The rise of Brazilian hip-hop

In the vast urban outskirts of São Paulo - the periferia  - colourful graffiti fights for space with the black runic letters of the local pichação across almost every edifice. A thumping electronic bass hangs in the air along with the distinct aroma of grilled picanha rising from the ubiquitous pavement churrascos. This is the home of Brazilian hip-hop - Latin America’s largest metropolis’s answer to the Bronx.

Brazilian hip-hop, and its associated graffiti counterculture, was born out of the 1980s favela street parties, where DJs span the freshest American funk and soul records to the mainly Afro-Brazilian crowds. When hip-hop emerged from the US, it swiftly made its way into the local rotation. Curiously, the genre immediately bifurcated and evolved very differently in the two major cities of Rio de Janeiro and São Paulo - located less than 500km apart.

“When hip-hop arrived at those funk parties, Rio de Janeiro took the electro influence of Afrika Bambaataa, which led, eventually, to Miami bass and the baile funk scene,” explains Rodrigo Brandao, a former host and VJ of the Brazilian version of Yo! MTV Raps. “In São Paulo, people picked up on Grandmaster Flash’s “The Message,” and a rap scene was born.”

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Who's who?

Enter Nelson Triunfo: tall, thin and with an unmistakable afro hairstyle. A dance enthusiast, Nelson was born in the rural hinterland of Pernambuco in the poor north-east of Brazil, but eventually found his way to a favela on the eastern outskirts of São Paulo in the late 70s. He soon began breakdancing to funk and soul records in public spaces in downtown São Paulo and became a sensation. 

Nelson Triunfo

In the final years of the military dictatorship in the early 1980s, Nelsão - as he was affectionately known - and his b-boy troupe came to occupy the metro station of São Bento, which became a temple to the rise of hip-hop in Brazil. To aficionados, Nelsão is considered the father of Brazilian hip-hop. 

In 1988, the first Brazilian hip-hop compilation came out, called 'Hip hop, cultura de rua' (Hip Hop, street culture). Amongst others, it featured Thaide, one of São Paulo’s very first MCs, who collaborated with DJ Hum and dominated the nascent scene.

One of the first examples of a Brazilian rapping over an old-school samba was Rappin’ Hood’s black pride rap “Sou Negrão (more or less “I’m very Black”).

Hip-hop grew and grew on the fringes in Brazil, with top artists like Racionais MCs reportedly drawing crowds of 10,000 in the 90s while being all but ignored by the music and entertainment industries. Whereas Rio’s baile funk became known for its party lyrics, mostly waxing lyrical on the beauty of large asses, the hip-hop scene in São Paulo was fiercely political in nature, a tradition that continues to this day.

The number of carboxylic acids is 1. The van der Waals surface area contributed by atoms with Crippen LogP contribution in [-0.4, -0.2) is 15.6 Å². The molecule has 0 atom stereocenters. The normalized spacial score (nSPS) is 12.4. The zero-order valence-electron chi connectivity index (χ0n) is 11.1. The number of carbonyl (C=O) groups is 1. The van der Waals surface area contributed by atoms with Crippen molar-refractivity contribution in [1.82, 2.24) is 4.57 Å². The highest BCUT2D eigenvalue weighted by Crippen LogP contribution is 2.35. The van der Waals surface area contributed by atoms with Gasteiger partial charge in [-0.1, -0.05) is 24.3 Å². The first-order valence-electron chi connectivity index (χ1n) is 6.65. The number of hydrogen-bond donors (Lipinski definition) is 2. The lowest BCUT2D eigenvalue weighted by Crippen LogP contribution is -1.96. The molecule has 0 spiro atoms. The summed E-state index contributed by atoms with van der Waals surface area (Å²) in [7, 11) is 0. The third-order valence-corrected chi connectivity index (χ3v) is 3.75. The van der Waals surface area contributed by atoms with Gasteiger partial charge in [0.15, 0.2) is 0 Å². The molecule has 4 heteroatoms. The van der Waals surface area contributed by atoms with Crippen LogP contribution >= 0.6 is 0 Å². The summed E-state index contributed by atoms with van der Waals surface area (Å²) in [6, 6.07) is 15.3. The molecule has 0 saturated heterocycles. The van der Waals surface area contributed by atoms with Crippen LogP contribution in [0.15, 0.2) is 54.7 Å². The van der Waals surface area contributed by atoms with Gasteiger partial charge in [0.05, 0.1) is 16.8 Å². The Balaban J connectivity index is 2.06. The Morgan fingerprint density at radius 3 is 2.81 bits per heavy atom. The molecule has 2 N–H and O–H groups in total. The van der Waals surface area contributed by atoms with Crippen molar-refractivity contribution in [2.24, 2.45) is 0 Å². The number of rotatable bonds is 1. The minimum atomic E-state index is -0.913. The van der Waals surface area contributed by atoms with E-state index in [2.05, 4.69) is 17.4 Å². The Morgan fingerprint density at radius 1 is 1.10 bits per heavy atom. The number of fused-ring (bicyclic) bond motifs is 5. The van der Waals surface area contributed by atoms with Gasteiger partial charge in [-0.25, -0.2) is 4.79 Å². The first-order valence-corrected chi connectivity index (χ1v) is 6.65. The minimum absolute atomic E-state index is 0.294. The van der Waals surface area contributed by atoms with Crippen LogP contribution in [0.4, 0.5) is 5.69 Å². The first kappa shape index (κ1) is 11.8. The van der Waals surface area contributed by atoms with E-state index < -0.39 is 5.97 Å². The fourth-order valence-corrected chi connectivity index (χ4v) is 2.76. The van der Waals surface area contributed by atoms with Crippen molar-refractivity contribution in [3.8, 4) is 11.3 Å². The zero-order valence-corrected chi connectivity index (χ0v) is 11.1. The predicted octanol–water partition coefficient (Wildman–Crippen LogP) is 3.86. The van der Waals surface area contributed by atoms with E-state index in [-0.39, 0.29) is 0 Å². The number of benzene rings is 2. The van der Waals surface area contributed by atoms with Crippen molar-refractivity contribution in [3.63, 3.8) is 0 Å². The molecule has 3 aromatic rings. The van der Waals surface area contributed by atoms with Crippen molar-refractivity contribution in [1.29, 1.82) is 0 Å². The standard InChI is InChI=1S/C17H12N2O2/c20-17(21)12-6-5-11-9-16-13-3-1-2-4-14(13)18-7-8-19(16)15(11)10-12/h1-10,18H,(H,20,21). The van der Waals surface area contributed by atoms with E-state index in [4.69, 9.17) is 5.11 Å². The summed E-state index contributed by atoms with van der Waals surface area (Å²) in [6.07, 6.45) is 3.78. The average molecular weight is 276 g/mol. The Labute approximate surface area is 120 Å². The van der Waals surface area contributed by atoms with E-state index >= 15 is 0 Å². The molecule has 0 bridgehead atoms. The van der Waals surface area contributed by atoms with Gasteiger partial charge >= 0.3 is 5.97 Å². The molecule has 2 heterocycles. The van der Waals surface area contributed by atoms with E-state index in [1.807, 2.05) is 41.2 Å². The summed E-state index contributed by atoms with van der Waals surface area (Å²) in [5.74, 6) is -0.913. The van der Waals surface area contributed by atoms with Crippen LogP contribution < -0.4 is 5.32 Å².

Racionais MCs are hands down the most famous hip-hop crew in Brazilian history. Members Mano Brown, Ice Blue, Edy Rock and DJ KL Jay came up in the late 80s, writing hard-edged raps about the struggles of favela life, often with a revolutionary message. 

Black Alien & Speed leveraged the Napster download era and hit it big when Fatboy Slim remixed a track for a famous Nissan advert filmed in São Paulo.

Sabotage, with his unique hairdo, grew up dealing drugs in São Paulo’s rough South Zone before becoming an overnight sensation with the release of his first and only album in 2000, titled 'Rap é Compromisso'. In 2003, he was shot four times on his way home from a club and died. His murder remains unexplained. 

Unlike many of the São Paulo MCs, carioca Marcelo D2 stayed away from street themes, rapping most often about samba and Brazilian culture since he rose to fame around 2000.

In February 11, 2001, the first U.S. reference to the music itself was made by Neil Strauss in the New York Times, recognising it as a distinct musical genre, and, along with Kwaito music in South Africa, one of the first new genres of electronic street/dance music to have become important outside North America and Europe.

Nelson Triunfo

Today, Emicida is arguably the most mainstream of Brazilian rappers - with a 2011 Coachella appearance under his belt and even supplying music for Playstation games like Max Payne 3. 

Criolo, now in his 40s, has been hustling in the underground for over twenty years – but only recently has he emerged as one of the most important musicians in Brazil. 

Gradually, the Rio de Janeiro hip-hop scene garnered more international exposure than its paulista cousin, with its aggressively polarising sound from it's favelas perched precariously on the city’s famous hillsides.

In the last two years, Rio's funk music has became notorious as the thudding theme tune for rolezinhos - or flashmobs - raging across Brazilian cities; a phenomenon of gatherings of predominantly, poor, black youths partying in malls usually occupied by mostly wealthy, white consumers. Depending on which way you look at it, rolezinhos are perceived as either an expression of liberty or as a public nuisance. 

Since 2013, some funk has risen above the ostentation to rap about politics and the waning of Brazil’s recent economic boom. From the brash lyrics of ‘funk ostentação’ (ostentatious funk) has emerged ‘funk consciente’ (conscientious funk) from rappers like MC Garden.

With Brazil going through the growing pains of becoming a major global power, there will be plenty to rap about. 


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